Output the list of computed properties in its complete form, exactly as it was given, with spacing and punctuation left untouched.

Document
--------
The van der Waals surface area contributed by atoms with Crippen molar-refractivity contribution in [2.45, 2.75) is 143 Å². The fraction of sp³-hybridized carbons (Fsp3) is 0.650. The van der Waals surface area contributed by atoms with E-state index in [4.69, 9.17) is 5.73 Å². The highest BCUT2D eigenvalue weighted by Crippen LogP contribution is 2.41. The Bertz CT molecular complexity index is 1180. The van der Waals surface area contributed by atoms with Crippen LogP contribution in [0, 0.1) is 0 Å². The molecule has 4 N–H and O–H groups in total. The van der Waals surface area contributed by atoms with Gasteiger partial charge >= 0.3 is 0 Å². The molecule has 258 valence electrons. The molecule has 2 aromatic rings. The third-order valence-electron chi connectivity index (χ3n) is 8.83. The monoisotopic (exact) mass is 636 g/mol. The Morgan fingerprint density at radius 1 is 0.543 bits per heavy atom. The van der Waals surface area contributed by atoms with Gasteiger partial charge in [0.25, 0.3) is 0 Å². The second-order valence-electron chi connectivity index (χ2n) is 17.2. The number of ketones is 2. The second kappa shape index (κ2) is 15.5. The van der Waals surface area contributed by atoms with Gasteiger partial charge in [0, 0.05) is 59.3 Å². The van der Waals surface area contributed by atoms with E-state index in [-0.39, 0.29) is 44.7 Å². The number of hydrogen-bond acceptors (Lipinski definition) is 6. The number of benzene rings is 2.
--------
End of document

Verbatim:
The van der Waals surface area contributed by atoms with Crippen molar-refractivity contribution in [2.45, 2.75) is 143 Å². The fraction of sp³-hybridized carbons (Fsp3) is 0.650. The van der Waals surface area contributed by atoms with E-state index in [4.69, 9.17) is 5.73 Å². The highest BCUT2D eigenvalue weighted by Crippen LogP contribution is 2.41. The Bertz CT molecular complexity index is 1180. The van der Waals surface area contributed by atoms with Crippen LogP contribution in [0, 0.1) is 0 Å². The molecule has 4 N–H and O–H groups in total. The van der Waals surface area contributed by atoms with Gasteiger partial charge >= 0.3 is 0 Å². The molecule has 258 valence electrons. The molecule has 2 aromatic rings. The third-order valence-electron chi connectivity index (χ3n) is 8.83. The monoisotopic (exact) mass is 636 g/mol. The Morgan fingerprint density at radius 1 is 0.543 bits per heavy atom. The van der Waals surface area contributed by atoms with Gasteiger partial charge in [0.25, 0.3) is 0 Å². The second-order valence-electron chi connectivity index (χ2n) is 17.2. The number of ketones is 2. The second kappa shape index (κ2) is 15.5. The van der Waals surface area contributed by atoms with Gasteiger partial charge in [0, 0.05) is 59.3 Å². The van der Waals surface area contributed by atoms with E-state index in [-0.39, 0.29) is 44.7 Å². The number of hydrogen-bond acceptors (Lipinski definition) is 6. The number of benzene rings is 2.